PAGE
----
The fastest wage growth in almost a decade is a sign that inflation pressures are building, but the Bank of England may not act until it gets clarity on Brexit.
Data from the Office for National Statistics on Tuesday showed average earnings excluding bonuses rose 3.1 percent in the three months through August, the most since January 2009.
While that backed up predictions by BOE officials for a long-awaited pickup in pay as unemployment remains at a 43-year-low, economists say Brexit uncertainty means no further increases are expec-ted before Britain leaves the European Union in March.
“The data is obviously encouraging news, but there are bigger issues than this for the BOE, which is Brexit negotiations,” said George Buckley, chief UK economist at Nomura in London. “The data supports the call for a rate hike, but I don’t think they will raise rates before reaching a deal.”
The report comes as Brexit talks remained deadlocked over the issue of the Irish border.
The two sides will hold crunch talks in Brussels this week, with both warning over the possibility of a no-deal outcome.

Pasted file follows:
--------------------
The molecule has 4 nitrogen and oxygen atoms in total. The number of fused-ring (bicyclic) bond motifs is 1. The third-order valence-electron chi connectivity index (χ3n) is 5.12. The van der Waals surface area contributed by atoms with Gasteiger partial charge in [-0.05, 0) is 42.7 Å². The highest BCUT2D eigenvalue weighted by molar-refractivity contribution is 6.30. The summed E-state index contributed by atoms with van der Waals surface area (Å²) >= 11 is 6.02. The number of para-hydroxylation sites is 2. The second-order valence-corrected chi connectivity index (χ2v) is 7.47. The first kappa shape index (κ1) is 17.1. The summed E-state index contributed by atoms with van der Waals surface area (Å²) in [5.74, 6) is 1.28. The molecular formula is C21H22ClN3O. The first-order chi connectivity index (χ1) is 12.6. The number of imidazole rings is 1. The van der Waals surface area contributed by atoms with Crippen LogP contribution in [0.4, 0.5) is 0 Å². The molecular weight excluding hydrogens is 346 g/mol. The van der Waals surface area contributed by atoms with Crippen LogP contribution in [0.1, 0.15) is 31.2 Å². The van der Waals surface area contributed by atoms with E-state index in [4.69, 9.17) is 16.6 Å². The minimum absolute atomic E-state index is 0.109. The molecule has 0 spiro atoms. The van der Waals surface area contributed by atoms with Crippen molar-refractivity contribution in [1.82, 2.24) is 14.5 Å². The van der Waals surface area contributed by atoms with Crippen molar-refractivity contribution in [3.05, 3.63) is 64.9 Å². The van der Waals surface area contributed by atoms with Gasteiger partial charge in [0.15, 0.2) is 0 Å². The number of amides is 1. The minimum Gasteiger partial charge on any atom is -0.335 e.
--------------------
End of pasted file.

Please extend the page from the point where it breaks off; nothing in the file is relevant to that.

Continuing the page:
While the pound held gains after the data, rising 0.4 percent to $1.3199 as of 11:02 a.m. London time, bets on a BOE hike in March remained little changed at around 38 percent. The BOE last raised interest rates in August and said a series of increases will be needed over the next few years to contain inflation.
Tuesday’s data confirmed that wages are now growing faster than prices, providing relief for households squeezed by the inflation surge following the 2016 Brexit vote.
Overall wage growth picked up to 2.7 percent, ahead of the 2.5 percent inflation rate in the period, and the BOE sees a pickup towards 3.5 percent next year.
While wage growth remains below its pre-crisis average, muted productivity means that even a modest pickup could fuel inflation as companies raise prices to protect their margins.
What Our Economists Say “Under normal circumstances, today’s wages data might prompt members of the Bank of England’s Monetary Policy Committee to think seriously about a rate hike at the central bank’s next meeting in November. But, with Brexit on the horizon, the UK is in an unprecedented position. Until the terms of the country’s departure are known, there’s likely to be little appetite to change policy. We expect the next hike in May.”— Dan Hanson, Bloomberg Economics There were some signs of weakness in the latest snapshot of the labor market, with employment falling for the first time since the autumn of last year.
Unemployment declined, but only because of a sharp rise in the number of people counted as inactive, particularly students.